Consider the following sentences:
‘The guests were entertained by Arpana.’
‘Arpana entertained the guests’.
Do you see any difference in the two sentences? Are you able to grasp what the sentences are saying? It appears from both the sentences that a girl called Arpana entertained guests. Apparently, there is no loss of meaning in the sentences. Each of the sentences is giving the same meaning. The only difference one can make out is that Arpana is at the end of the first sentence and at the beginning of the second, and the word ‘by’ is missing from the second sentence, as is the word ‘were’. Actually, what you are witnessing is the sentences in PASSIVE voice and in ACTIVE voice.
When you want to lay stress on an action you could do so in either the active voice or the passive voice. In the active voice the SUBJECT PERFORMS the action and in the passive voice the SUBJECT of the verb is ACTED UPON. You can change from active voice to passive voice by following some simple rules:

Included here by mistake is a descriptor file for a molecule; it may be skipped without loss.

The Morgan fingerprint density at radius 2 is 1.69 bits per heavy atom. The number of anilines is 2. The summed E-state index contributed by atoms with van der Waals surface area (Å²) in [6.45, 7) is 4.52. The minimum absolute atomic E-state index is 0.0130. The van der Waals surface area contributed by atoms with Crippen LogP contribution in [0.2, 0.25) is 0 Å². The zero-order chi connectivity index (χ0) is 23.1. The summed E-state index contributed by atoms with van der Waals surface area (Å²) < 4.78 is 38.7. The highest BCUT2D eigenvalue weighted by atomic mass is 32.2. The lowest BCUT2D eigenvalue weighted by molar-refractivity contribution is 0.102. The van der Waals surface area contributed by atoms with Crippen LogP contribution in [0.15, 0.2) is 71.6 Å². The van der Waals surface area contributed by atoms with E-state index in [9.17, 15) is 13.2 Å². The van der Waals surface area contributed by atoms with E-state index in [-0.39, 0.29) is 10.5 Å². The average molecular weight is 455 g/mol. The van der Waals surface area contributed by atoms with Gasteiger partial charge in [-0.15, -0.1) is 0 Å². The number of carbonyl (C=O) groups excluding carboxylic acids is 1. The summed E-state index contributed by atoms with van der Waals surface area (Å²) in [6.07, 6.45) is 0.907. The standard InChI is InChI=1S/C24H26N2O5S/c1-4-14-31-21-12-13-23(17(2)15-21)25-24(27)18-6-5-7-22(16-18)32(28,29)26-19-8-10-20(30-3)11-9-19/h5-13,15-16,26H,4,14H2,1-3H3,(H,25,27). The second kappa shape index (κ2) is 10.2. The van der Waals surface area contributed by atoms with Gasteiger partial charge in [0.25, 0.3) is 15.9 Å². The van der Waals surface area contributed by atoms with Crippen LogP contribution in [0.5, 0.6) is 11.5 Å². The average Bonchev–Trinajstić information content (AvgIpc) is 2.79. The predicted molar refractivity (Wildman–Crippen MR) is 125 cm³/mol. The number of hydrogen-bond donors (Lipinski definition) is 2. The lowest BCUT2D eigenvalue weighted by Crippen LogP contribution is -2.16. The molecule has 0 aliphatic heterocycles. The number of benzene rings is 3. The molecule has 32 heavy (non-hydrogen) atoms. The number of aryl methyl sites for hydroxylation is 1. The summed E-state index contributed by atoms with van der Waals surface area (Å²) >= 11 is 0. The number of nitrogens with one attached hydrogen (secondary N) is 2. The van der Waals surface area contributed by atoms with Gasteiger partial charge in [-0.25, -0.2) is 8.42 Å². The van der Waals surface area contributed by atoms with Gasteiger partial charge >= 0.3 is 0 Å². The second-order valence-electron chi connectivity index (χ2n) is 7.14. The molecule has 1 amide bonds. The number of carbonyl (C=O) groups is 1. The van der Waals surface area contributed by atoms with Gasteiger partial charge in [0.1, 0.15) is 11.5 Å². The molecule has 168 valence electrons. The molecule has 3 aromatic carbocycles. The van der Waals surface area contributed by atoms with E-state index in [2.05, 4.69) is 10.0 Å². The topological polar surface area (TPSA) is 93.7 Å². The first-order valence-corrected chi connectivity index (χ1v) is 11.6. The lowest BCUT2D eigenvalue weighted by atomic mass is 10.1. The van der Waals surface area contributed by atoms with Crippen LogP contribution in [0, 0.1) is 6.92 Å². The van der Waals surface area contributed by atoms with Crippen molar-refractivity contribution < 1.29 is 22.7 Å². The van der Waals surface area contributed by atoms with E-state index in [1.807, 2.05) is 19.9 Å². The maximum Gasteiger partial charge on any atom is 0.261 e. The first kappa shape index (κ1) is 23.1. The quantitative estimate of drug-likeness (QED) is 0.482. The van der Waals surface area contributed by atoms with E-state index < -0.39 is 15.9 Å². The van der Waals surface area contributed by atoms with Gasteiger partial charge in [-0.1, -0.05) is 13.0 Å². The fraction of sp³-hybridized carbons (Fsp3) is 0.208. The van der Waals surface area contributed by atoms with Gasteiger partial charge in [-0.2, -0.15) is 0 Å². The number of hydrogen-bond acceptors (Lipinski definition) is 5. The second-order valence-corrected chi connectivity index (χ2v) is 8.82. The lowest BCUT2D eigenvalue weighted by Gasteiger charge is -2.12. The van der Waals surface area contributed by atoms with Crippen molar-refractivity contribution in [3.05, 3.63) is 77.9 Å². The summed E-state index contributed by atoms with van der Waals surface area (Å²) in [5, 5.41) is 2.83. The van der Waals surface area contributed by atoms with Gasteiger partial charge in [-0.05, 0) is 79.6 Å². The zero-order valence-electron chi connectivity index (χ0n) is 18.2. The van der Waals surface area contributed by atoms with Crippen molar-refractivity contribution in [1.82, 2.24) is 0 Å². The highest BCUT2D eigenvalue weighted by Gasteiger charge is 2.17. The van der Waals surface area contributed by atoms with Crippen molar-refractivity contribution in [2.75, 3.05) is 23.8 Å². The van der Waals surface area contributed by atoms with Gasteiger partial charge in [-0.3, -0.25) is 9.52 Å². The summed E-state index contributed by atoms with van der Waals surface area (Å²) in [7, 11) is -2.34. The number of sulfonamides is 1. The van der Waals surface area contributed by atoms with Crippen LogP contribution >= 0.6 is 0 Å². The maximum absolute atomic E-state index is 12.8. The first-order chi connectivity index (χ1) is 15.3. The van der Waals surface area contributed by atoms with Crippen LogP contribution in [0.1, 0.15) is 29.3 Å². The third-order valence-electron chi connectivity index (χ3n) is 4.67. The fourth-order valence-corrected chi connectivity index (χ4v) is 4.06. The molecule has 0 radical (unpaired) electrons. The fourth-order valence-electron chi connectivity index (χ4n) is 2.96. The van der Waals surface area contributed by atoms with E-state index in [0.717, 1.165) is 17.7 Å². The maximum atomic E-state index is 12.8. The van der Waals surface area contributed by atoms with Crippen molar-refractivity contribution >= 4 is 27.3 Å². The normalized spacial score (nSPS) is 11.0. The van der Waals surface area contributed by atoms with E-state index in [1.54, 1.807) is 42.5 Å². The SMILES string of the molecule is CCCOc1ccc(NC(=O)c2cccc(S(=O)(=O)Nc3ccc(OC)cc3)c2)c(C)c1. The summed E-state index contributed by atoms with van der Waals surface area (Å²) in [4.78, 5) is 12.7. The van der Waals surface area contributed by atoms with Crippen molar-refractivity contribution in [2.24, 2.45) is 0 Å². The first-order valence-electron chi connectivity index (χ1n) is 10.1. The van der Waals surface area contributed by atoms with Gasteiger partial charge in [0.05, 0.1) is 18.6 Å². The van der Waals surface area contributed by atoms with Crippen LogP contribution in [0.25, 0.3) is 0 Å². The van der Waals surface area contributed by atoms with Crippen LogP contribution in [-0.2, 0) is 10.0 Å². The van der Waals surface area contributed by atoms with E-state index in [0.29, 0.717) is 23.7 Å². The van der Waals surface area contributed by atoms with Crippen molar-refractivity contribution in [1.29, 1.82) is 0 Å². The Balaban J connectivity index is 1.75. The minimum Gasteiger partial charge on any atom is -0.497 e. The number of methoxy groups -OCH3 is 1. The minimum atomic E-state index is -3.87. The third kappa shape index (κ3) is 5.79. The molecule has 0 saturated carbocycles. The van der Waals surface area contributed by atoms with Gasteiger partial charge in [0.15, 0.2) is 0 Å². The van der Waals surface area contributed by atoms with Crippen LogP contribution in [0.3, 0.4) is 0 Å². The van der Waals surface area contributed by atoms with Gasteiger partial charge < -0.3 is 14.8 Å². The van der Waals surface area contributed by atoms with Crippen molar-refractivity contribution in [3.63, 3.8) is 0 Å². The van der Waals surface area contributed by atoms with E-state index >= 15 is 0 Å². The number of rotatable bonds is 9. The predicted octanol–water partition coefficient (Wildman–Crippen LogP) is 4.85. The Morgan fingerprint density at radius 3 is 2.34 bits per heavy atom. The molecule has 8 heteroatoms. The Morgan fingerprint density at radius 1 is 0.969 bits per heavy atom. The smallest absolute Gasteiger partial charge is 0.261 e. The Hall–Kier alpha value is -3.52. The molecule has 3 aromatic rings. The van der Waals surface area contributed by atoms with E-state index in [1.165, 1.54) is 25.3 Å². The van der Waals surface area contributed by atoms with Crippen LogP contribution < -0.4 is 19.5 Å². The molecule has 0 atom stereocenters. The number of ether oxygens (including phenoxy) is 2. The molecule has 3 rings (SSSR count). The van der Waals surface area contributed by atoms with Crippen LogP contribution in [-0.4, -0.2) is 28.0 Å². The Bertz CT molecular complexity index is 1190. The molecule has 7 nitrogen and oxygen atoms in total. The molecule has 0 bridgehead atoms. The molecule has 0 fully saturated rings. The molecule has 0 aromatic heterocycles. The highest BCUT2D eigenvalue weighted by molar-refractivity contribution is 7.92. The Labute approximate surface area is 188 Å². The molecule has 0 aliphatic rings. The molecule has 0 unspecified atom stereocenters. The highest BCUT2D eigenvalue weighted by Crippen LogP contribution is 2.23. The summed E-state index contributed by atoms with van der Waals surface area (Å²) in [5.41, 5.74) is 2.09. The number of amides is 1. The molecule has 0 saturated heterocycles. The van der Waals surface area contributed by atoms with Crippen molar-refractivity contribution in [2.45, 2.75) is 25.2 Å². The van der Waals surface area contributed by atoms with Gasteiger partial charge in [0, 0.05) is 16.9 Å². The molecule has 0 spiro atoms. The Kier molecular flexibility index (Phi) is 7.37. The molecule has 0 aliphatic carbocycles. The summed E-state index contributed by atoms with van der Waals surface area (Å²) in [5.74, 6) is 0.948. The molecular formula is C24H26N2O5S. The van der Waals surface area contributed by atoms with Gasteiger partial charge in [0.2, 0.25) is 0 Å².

The subject is shifted to the end position and ‘by’ is inserted before it.
The recipient of the action is shifted to subject position.
The main verb is changed by adding an appropriate form of the verb ‘be’.
You can clearly see these rules being followed in the example cited at the beginning of this paragraph. Though it sounds difficult to master, changing the voice is rather easy if you have learnt your earlier English lessons well. The quiz that follows helps you to understand better with examples of active and passive sentences.